Imagine entertaining your guests at her Technicolor Dining Table, a tour de force she created for the 2015 “Dining and Discourse” show at the Houston Center for Contemporary Craft. The top is a dramatic, sculpted slab of ebonized cherry. Below that pristine surface, there’s a party going on: a colorful apron and a riff on Queen Anne-style legs cut in funky zigzags and embellished with a geometric patchwork of hue and texture – an homage, Richards says, to the cover of People’s Instinctive Travels and the Paths of Rhythm, an album by hip-hop group A Tribe Called Quest.

Even the mundane act of tying a shoe or setting down a bag can lift your spirits when done on a Richards bench, like the one she adorned with cheeky scribbles, including cartoon dovetails drawn on its well-crafted joints. Boxes are another simple, functional form whose potential for expressive charm she mines in a variety of intricately carved sizes, shapes, and finishes, from a grainy black-brown stain to an exuberant Technicolor palette inspired by the Bible story of Joseph’s coat of many colors. “I’m attracted to the idea of making something that can fit seamlessly into a home environment, become part of your daily ritual,” she says. “There’s a scale to it that’s playful and toylike. You can pick it up, shift it around, and it’s a tactile experience.”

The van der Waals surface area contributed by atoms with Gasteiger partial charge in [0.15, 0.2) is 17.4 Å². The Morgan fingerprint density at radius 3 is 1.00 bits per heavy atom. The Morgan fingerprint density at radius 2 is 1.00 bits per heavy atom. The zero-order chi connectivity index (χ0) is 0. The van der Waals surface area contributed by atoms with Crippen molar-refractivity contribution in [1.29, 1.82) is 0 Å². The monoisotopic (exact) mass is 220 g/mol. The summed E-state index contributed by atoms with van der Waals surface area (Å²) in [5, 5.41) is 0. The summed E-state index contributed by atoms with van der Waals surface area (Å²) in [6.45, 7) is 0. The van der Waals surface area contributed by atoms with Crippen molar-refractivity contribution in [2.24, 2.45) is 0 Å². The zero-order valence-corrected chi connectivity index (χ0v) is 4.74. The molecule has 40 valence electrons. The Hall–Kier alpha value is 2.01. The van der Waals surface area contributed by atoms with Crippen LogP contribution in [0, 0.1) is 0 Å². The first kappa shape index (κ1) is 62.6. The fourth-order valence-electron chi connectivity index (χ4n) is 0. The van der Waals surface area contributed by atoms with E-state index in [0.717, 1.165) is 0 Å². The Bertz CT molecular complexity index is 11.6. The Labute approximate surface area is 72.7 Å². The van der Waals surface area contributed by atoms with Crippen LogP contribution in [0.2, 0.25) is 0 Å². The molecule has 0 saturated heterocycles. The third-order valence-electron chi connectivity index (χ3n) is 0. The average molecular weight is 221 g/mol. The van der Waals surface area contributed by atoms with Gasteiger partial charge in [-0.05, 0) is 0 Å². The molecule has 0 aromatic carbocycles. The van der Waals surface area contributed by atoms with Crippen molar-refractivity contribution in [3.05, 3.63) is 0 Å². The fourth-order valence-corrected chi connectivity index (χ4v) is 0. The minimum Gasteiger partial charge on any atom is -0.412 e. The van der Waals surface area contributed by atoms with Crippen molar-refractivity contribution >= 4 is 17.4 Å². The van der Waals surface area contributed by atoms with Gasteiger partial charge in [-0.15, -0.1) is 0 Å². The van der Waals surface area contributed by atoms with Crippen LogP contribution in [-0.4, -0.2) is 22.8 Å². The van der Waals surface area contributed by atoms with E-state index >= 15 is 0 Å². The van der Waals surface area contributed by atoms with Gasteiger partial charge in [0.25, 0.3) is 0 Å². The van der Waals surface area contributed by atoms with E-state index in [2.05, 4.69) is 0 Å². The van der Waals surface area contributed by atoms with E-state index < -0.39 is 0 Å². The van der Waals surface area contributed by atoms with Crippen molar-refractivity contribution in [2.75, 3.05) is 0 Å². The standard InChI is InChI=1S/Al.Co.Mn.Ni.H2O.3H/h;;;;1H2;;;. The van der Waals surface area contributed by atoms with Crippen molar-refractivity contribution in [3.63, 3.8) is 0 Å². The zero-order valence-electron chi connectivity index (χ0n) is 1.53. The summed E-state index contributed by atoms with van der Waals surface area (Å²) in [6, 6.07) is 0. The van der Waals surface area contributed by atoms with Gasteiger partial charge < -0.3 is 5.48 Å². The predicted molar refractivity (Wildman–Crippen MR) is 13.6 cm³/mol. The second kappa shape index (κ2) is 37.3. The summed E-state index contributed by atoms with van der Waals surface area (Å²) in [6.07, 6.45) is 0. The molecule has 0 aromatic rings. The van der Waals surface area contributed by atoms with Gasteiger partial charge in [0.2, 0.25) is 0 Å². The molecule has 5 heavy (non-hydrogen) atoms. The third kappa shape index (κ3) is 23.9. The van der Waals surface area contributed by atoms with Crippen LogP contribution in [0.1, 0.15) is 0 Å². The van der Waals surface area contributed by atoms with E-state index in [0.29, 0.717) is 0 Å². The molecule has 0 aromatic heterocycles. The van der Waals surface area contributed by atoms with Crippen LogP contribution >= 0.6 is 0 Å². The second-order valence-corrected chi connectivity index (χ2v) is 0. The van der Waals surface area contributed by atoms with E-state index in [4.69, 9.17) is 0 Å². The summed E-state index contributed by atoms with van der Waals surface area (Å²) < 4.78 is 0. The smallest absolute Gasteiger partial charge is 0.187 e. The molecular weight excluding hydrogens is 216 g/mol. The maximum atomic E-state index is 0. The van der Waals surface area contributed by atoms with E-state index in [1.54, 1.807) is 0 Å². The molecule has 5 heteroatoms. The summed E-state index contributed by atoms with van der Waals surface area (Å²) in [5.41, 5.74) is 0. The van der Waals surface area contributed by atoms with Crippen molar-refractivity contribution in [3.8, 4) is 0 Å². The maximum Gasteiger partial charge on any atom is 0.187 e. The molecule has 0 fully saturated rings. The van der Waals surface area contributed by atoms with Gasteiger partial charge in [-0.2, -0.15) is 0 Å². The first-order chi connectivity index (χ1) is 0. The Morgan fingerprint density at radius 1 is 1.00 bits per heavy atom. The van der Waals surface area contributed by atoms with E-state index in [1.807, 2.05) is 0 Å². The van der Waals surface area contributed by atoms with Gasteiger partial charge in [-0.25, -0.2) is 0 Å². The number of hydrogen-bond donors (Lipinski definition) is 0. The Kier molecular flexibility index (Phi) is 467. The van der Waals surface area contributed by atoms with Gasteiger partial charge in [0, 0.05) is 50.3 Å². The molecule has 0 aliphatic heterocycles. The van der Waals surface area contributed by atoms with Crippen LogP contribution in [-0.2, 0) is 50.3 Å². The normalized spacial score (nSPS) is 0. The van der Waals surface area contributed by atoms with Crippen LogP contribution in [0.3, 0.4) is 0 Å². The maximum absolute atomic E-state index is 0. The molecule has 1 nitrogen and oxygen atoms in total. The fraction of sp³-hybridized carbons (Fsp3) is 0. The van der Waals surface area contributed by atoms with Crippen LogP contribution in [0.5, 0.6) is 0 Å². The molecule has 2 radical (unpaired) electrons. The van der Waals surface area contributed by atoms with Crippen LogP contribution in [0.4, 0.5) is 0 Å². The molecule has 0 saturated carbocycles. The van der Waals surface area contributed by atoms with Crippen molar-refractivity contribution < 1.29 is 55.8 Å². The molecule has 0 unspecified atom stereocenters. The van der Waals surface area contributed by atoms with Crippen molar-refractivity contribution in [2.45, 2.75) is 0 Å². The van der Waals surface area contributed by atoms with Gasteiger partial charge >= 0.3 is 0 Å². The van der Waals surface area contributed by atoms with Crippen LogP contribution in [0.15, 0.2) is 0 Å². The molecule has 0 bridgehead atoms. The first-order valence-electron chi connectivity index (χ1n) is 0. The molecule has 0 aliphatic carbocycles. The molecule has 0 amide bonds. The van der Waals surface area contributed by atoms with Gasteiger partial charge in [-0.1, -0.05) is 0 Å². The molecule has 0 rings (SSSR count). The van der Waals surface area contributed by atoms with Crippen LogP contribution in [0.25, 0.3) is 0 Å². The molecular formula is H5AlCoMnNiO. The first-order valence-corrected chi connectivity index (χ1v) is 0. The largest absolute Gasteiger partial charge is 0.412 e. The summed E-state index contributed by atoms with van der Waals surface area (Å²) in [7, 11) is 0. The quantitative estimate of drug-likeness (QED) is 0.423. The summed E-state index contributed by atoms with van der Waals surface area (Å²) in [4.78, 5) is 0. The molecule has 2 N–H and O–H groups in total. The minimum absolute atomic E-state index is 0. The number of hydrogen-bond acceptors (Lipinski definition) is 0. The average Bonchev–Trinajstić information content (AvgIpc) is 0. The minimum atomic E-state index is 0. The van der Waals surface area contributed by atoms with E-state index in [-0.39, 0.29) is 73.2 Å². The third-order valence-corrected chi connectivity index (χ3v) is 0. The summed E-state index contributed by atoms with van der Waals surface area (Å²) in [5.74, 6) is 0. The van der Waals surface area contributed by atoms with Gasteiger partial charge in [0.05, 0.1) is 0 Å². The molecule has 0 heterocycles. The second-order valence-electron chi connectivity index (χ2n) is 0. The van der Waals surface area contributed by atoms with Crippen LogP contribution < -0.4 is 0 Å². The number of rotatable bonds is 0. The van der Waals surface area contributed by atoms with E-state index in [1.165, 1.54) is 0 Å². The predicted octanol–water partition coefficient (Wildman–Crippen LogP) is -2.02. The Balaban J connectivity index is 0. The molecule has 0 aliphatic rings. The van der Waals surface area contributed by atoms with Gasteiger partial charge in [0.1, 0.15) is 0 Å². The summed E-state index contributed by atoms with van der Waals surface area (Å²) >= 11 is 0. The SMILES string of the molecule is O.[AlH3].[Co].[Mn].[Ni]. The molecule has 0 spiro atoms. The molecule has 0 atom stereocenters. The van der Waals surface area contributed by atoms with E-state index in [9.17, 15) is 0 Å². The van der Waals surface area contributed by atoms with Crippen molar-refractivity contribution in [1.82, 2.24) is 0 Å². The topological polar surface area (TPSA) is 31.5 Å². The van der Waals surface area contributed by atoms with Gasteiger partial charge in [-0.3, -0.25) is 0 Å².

Growing up, Richards learned from her father, who loved to rearrange rooms, the powerful effect objects have on an environment. “He always encouraged that ability to change and refresh a space, make someone feel welcome and excited to be in it, and how that mattered,” she remembers. Their western Pennsylvania house was filled with traditional furniture, including pieces by her grandfather and great-grandfather; both men passed down to Richards some hand tools she still uses every day. Mixed with these classic styles were “poofy floral couches, basic Ikea furnishings, and modern plastic toys,” resulting in an eclectic environment that fed her interest in form, color, and construction.